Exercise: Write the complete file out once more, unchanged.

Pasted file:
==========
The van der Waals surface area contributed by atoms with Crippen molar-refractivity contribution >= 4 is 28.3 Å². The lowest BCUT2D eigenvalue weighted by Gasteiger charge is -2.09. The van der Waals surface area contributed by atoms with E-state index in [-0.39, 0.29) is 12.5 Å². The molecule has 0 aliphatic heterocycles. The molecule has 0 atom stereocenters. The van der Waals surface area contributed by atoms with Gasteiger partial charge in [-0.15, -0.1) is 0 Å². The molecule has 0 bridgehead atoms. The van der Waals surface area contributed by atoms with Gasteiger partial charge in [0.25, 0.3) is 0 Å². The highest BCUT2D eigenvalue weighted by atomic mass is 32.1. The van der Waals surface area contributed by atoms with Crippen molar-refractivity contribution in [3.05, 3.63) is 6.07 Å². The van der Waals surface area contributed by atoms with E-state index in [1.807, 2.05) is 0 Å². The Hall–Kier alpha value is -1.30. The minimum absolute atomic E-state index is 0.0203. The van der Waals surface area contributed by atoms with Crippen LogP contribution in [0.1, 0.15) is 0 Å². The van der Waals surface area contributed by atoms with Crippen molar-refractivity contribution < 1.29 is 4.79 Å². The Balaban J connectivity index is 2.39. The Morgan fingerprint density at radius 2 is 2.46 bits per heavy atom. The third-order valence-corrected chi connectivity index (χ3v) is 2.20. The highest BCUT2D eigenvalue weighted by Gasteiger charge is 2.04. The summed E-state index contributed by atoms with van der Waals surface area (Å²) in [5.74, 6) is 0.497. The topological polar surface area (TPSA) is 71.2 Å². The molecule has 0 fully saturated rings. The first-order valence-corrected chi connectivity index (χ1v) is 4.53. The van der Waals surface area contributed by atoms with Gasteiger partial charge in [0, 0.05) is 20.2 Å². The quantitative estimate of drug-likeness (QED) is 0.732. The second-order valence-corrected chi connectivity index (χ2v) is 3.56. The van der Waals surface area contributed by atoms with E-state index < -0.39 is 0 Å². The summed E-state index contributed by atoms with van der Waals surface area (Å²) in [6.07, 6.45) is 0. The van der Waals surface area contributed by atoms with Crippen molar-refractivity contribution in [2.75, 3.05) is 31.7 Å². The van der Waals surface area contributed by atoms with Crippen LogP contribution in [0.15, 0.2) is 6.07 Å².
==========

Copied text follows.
The van der Waals surface area contributed by atoms with Crippen molar-refractivity contribution >= 4 is 28.3 Å². The lowest BCUT2D eigenvalue weighted by Gasteiger charge is -2.09. The van der Waals surface area contributed by atoms with E-state index in [-0.39, 0.29) is 12.5 Å². The molecule has 0 aliphatic heterocycles. The molecule has 0 atom stereocenters. The van der Waals surface area contributed by atoms with Gasteiger partial charge in [-0.15, -0.1) is 0 Å². The molecule has 0 bridgehead atoms. The van der Waals surface area contributed by atoms with Gasteiger partial charge in [0.25, 0.3) is 0 Å². The highest BCUT2D eigenvalue weighted by atomic mass is 32.1. The van der Waals surface area contributed by atoms with Crippen molar-refractivity contribution in [3.05, 3.63) is 6.07 Å². The van der Waals surface area contributed by atoms with E-state index in [1.807, 2.05) is 0 Å². The Hall–Kier alpha value is -1.30. The minimum absolute atomic E-state index is 0.0203. The van der Waals surface area contributed by atoms with Crippen LogP contribution in [0.1, 0.15) is 0 Å². The van der Waals surface area contributed by atoms with Crippen molar-refractivity contribution < 1.29 is 4.79 Å². The Balaban J connectivity index is 2.39. The Morgan fingerprint density at radius 2 is 2.46 bits per heavy atom. The third-order valence-corrected chi connectivity index (χ3v) is 2.20. The highest BCUT2D eigenvalue weighted by Gasteiger charge is 2.04. The summed E-state index contributed by atoms with van der Waals surface area (Å²) in [5.74, 6) is 0.497. The topological polar surface area (TPSA) is 71.2 Å². The molecule has 0 fully saturated rings. The first-order valence-corrected chi connectivity index (χ1v) is 4.53. The van der Waals surface area contributed by atoms with Gasteiger partial charge in [0, 0.05) is 20.2 Å². The quantitative estimate of drug-likeness (QED) is 0.732. The second-order valence-corrected chi connectivity index (χ2v) is 3.56. The van der Waals surface area contributed by atoms with E-state index < -0.39 is 0 Å². The summed E-state index contributed by atoms with van der Waals surface area (Å²) in [6.07, 6.45) is 0. The van der Waals surface area contributed by atoms with Crippen molar-refractivity contribution in [2.75, 3.05) is 31.7 Å². The van der Waals surface area contributed by atoms with Crippen LogP contribution in [0.15, 0.2) is 6.07 Å².